Coal for delivery to northwest Europe is trading within about six percent of a record.

Coal prices are gaining after Anglo American Plc, South Africa's second-biggest producer, stopped five of nine mines because power supplies couldn't be guaranteed by state utility Eskom Holdings Ltd. Coal loaded at South Africa's Richards Bay terminal for the European market traded on Monday at US$105 per metric ton, up 5% on last week's price.

In Australia, the world's biggest coal exporter, Macarthur Coal Ltd and Wesfarmers Ltd said they wouldn't be able to meet contract supplies from some mines in Queensland state after heavy rain.

"Even before these developments, spot prices for coal and coke were at record high levels," Macquarie Group analysts led by Jim Lennon said in a report. "Current price negotiations for annual contracts could be settled at much higher levels than previously thought."

Xstrata Plc, Rio Tinto Ltd and PT Bumi Resources will seek higher contract prices for 2008, with Australian coal likely to fetch more than US$100 a ton at loading ports, compared with US$55.65 a ton in 2007, Christine Salim, an analyst at Samuel Sekuritas in Jakarta, said in a note to clients yesterday. The global average may be US$80 a ton this year, and US$90 a ton in 2009.

JP Morgan yesterday raised its contract price forecast to $90 a tonne for thermal coal, a 61.7 per cent increase from last year's agreed price of $55.65 and a 28.5 per cent increase from its earlier forecast of $70.

"Given the strong growth in demand for seaborne coal with limited new supply, we see overall strength for the international coal market," JP Morgan's commodities analyst David George said in a research report issued on Tuesday.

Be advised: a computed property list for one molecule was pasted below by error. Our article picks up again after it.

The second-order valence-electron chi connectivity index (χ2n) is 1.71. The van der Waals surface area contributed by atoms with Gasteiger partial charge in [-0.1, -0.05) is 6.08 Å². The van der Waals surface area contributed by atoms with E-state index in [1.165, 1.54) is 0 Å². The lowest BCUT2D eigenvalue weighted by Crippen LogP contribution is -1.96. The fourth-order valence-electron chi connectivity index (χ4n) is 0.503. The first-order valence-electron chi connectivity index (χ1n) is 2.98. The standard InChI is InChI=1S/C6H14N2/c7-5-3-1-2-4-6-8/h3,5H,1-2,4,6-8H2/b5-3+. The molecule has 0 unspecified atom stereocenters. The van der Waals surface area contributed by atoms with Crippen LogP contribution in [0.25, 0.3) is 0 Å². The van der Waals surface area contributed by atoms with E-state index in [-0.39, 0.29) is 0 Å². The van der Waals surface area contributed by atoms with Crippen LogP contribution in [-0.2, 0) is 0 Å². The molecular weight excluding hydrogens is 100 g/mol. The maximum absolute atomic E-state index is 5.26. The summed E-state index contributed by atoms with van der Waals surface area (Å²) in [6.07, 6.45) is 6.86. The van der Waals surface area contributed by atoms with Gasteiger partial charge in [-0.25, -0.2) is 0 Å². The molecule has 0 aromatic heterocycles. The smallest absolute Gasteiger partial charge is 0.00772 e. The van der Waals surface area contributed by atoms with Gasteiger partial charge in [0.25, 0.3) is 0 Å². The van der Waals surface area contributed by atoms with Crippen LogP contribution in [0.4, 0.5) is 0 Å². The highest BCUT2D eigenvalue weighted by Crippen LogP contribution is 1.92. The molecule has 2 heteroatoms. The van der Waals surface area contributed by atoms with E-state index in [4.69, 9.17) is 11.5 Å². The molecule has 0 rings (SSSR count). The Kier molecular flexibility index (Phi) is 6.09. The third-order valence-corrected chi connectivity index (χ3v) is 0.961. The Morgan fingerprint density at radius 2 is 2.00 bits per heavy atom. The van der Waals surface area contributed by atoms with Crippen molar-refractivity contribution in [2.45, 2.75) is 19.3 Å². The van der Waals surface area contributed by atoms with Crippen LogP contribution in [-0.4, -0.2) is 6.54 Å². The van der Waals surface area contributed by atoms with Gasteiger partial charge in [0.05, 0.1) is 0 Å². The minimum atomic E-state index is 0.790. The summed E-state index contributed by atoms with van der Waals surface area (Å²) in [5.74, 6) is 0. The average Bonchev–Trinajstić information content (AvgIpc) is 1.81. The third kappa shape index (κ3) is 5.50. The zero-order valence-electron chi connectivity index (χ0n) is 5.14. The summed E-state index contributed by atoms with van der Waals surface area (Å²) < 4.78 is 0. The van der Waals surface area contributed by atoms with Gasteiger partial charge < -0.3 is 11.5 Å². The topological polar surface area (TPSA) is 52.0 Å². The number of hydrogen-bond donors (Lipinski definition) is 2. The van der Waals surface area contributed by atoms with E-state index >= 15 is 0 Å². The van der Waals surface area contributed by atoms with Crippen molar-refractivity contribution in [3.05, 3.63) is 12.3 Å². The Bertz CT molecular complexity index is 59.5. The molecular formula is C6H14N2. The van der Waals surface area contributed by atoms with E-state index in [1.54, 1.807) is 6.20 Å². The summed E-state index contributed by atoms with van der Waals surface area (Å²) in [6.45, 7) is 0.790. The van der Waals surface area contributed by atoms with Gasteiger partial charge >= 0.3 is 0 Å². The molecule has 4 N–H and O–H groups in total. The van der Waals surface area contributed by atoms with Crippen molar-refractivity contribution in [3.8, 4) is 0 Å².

"We believe it is the growing demand for imported coal into India that could have the greatest impact on the industry," George said. George said India's plans to bring on 40-50 gigawatts of thermal coal capacity, to add to the existing 60 gigawatts of generation, could result in additional imports of about 80 million tonnes per year.

He added that a developing drought in China could reduce the country's hydro power generation and raise its coal import demand in 2008. Supply growth was expected to remain muted as rising domestic demand in Indonesia and Vietnam could reduce their exports, but some replacement tonnage could be sought from Kazakhstan, the bank said.

JP Morgan also raised its forecast for 2008 coking coal prices to $140 a tonne, a 42 per cent jump from last year's agreed price of $98.38. Its previous estimate was $120 a tonne.

Bumi Resources, Indonesia's biggest coal supplier, and Yanzhou Coal Mining Co., a unit of China's fourth-biggest coal producer, both reached their highest stock prices in more than 10 days on expectation the disruptions will boost prices and earnings.

European coal prices increased 87 percent in the past year as utilities from Germany's E.ON AG to Enel SpA in Italy sought an alternative to increasingly dear oil and gas, and India stepped up imports from South Africa. The upcoming Year of the Rat may well be a black, sooty rodent.  [30/01/08]